The Secret Life of Eating at Brown is about to become not so secret

This Saturday 4/5 and Sunday 4/6, Brown students will both literally and metaphorically speak the words of truth written by their peers in this moving play, “The Secret Life of Eating at Brown.” Compiled by Phoebe Nir ’14, the play takes strides against disordered eating, a subject commonly experienced by college students everywhere, but highly stigmatized and left unheard in a zone of social discomfort. Phoebe let the secret out with us by answering a few questions about TSLoEaB, her personal attachment to disordered eating, and why it’s extremely important to eradicate the subject’s taboo.

BlogDH: Can you give us a little bit of info about what The Secret Life of Eating at Brown will entail?
Phoebe: TSLoEaB is a collection of Brown students’ anonymously submitted essays on the subjects of food, body image, and disordered eating. The idea was to debunk the myth of the eating disorder as this very specific and obvious thing that only happens to, I don’t know, teenaged white female gymnasts in Scarsdale. We live in this weird world where food is so freakishly abundant, and our bodies are under a lot of peculiar pressures, regardless of gender or socio-economic background; we’re all fighting in the same ring. The monologues we will be sharing come from a variety of different perspectives, and there’s going to be a completely different cast for every reading. I’m actually going to be meeting some of the actors for the first time at the show, because I wanted to involve as many people as possible, and have a minimal barrier to participation.

BlogDH: I read the article you wrote for Post- about your personal connection to the subject of disordered eating, but for those that didn’t, can you speak about what inspired you to create the performance?
Phoebe: I felt like the level of sophistication and understanding our society has about disordered eating is totally inadequate compared with how many people are struggling. I’ve struggled a lot during my time at Brown, and I think part of the issue was that I felt very alone and ashamed by what is really a fairly common experience. I wanted to make this show in the hopes that we could all shed some light on what’s going on beneath a lot of people’s high-functioning surfaces. Removing the stigma could go a long way to helping some people heal. If one person in the audience feels validated and embraced by what they see, I’ll feel like the project was a success.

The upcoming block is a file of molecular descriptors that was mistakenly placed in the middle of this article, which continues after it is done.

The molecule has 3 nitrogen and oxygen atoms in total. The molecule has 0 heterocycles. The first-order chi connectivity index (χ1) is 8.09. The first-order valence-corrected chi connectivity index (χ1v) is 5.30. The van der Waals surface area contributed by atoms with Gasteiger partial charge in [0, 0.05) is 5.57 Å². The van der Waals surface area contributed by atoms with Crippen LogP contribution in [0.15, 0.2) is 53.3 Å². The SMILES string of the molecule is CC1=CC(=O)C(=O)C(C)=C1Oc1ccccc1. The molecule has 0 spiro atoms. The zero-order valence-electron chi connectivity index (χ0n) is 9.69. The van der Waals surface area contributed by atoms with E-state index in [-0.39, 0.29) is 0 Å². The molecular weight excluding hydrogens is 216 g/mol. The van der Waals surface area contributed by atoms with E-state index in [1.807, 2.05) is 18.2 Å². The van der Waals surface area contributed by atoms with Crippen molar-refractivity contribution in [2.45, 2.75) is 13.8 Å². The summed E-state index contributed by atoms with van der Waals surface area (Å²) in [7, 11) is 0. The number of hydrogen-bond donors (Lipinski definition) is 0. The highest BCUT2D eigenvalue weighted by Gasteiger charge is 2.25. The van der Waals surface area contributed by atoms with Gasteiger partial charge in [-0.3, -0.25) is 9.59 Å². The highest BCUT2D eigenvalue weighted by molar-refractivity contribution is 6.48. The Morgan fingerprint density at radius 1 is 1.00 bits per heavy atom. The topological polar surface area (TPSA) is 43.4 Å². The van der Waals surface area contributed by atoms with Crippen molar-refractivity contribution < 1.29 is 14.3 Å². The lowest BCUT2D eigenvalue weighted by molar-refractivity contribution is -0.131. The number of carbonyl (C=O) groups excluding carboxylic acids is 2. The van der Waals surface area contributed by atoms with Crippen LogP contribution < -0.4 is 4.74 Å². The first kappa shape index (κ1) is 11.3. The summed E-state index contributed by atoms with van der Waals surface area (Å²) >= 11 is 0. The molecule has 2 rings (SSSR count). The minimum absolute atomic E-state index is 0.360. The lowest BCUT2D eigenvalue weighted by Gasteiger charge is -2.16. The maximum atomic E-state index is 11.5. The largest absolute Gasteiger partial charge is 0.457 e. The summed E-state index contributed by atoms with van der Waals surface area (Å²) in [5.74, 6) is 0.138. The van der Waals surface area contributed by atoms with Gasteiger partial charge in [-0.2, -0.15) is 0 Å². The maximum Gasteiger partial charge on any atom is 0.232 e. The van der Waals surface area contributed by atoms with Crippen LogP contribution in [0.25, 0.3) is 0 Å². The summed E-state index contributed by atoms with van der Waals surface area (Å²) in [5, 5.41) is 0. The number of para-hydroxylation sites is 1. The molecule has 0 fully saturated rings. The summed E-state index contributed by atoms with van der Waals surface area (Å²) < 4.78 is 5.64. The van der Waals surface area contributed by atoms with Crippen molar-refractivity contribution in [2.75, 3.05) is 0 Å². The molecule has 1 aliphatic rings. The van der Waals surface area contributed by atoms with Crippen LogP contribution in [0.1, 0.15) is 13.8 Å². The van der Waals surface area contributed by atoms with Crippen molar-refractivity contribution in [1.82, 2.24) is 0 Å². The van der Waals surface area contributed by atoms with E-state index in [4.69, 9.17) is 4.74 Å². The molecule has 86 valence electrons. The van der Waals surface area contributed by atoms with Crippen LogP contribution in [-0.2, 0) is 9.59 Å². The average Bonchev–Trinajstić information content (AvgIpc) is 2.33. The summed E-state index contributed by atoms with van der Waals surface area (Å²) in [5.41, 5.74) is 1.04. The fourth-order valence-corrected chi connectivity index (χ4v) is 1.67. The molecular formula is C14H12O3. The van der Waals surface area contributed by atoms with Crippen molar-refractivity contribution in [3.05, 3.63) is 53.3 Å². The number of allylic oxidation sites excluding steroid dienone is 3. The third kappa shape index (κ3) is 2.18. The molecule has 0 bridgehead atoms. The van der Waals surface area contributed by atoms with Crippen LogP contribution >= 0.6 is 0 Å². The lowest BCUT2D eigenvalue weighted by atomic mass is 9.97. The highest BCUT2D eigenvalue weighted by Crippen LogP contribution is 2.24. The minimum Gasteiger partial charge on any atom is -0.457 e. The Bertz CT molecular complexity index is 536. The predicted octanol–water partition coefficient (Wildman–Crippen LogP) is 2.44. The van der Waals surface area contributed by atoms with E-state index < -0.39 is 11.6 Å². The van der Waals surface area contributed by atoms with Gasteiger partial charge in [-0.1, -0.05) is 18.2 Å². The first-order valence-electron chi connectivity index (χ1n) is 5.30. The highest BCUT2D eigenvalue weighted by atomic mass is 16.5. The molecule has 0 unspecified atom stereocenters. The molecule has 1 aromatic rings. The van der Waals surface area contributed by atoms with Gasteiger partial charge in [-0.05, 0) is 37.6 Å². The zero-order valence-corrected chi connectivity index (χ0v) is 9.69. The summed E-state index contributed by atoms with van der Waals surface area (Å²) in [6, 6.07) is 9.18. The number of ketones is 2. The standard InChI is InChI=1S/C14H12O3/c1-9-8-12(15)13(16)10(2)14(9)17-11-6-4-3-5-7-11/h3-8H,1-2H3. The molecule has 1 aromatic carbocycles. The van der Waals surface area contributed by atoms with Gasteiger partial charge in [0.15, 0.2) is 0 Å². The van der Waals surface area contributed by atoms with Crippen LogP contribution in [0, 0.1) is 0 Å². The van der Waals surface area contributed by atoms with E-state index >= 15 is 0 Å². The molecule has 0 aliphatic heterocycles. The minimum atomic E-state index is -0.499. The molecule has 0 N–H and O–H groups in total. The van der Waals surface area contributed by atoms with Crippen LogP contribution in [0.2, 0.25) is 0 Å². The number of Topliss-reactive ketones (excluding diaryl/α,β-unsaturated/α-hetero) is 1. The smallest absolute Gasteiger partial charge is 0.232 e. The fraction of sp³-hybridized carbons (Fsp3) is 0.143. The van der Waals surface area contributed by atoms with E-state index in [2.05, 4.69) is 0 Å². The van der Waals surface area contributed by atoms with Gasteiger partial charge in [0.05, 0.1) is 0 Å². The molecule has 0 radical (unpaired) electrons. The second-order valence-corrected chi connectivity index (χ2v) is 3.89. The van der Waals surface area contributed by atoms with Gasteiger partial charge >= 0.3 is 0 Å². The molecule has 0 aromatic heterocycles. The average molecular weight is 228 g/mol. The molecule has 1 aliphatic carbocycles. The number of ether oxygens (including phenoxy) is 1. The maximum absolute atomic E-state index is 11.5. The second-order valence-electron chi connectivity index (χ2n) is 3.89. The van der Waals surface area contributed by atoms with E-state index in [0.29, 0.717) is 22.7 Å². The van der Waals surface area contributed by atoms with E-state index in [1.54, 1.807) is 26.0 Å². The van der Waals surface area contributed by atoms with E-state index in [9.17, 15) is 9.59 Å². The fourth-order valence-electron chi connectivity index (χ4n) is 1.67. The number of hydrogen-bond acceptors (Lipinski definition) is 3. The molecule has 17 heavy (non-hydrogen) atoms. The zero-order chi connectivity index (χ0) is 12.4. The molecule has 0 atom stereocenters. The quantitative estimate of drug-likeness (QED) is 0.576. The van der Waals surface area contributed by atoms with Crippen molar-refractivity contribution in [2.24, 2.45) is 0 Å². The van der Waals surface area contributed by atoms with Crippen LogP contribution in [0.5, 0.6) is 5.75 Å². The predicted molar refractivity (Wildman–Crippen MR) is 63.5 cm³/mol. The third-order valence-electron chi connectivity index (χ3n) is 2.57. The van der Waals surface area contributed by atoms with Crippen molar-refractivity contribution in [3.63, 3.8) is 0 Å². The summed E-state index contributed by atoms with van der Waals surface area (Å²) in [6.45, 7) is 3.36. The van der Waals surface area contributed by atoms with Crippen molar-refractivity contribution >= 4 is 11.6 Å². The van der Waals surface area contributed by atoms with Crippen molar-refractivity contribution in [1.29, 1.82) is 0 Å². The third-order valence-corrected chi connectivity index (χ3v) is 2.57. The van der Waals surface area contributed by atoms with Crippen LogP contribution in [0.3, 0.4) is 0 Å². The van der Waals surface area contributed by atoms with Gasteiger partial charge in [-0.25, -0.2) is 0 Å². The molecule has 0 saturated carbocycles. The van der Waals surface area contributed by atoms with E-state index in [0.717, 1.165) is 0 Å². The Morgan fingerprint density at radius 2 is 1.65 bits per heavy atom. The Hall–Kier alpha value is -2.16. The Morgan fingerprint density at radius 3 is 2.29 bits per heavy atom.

BlogDH: Do you think that disordered eating is a widespread issue at Brown? If so, do you feel like it’s been properly addressed?
Phoebe: I think disordered eating is widely prevalent on this campus, and it manifests in a lot of weird and insidious forms. I don’t want to discount the experience of somebody who has found a lot of support through the channels available on campus, but I’ve always felt pretty underwhelmed. People put up all those posters of slightly curvy girls doing cartwheels and things, and I think the body positivity message is great, but what if you’re a black guy at risk for diabetes, or an athlete who feels like you’re losing control over your body, or someone who grew up in extreme food scarcity and has to compensate for that anxiety—are you going to find that poster inclusive of your experience? Is seeing that going to encourage you to confide in somebody that you’re struggling, or is it going to make you think that you’re a freak?

And even if you are that gymnast from Scarsdale, that message of body positivity can feel as judgmental as looking through a swimsuit catalogue. That’s the paradox—we’re all supposed to be effortlessly comfortable in our own skin, at the same time as looking flawless.

It almost goes without saying that it’s totally normal for a woman to be very concerned about gaining weight. It’s such a cliché to see the group of girls eat a bunch of cupcakes and then complain about how fat they’re going to get, but I think it kind of happens in real life. But then what if, instead of laughing it off and moving on, one of these girls lingers on the thought, and then starts spending a lot of time thinking about it, and begins to behave very neurotically? That’s almost the most normal response, given the environment we exist in.

BlogDH: What was the process of putting the play together like? How did the movement to start collecting anecdotes and stories begin?
Phoebe: It’s kind of funny to think about now, but this whole thing started because at the beginning of this semester I was on crutches and couldn’t be involved in anybody else’s play. It all happened in a matter of weeks; I just made a survey online and tried as hard as I could to get people to fill it out. The responses were really great and interesting, so it was easy to stitch it together into a short play.